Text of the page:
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Unformatted text preview: Hume's discussion concerning justice is for the purpose of indicating both the origin and the nature of this all-important virtue. As he understands it, the real nature of justice cannot be understood apart from its origin in the experience of human beings. The usefulness of justice like that of benevolence is something that no one ever questions. It is obvious that both of these virtues contribute in many ways toward the happiness and the security of people in general. But whether usefulness in promoting the welfare of society is in itself sufficient to account for the universal approval that is accorded to justice is something that has been open to question, and it is on this point that the inquiry is pursued. Hume is convinced that utility alone is a sufficient basis for recognizing the obligations of justice, and the arguments which he presents are for the purpose of...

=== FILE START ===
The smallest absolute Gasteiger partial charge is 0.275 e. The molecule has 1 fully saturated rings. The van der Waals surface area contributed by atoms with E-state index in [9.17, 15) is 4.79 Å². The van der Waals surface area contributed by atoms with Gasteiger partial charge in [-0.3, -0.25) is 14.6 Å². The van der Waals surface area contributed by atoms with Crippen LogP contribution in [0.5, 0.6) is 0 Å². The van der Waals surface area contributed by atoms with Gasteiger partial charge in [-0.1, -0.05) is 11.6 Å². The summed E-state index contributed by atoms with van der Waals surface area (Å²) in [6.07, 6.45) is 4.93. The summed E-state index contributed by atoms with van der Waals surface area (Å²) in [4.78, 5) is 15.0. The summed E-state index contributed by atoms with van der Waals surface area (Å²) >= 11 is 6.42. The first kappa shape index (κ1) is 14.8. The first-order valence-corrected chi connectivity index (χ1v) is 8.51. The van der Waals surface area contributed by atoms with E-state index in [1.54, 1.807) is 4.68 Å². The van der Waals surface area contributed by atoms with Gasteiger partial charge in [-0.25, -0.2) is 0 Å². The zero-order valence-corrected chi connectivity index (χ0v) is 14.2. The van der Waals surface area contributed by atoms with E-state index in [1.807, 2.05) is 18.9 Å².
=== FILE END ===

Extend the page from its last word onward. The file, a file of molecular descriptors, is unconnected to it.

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- Fall '11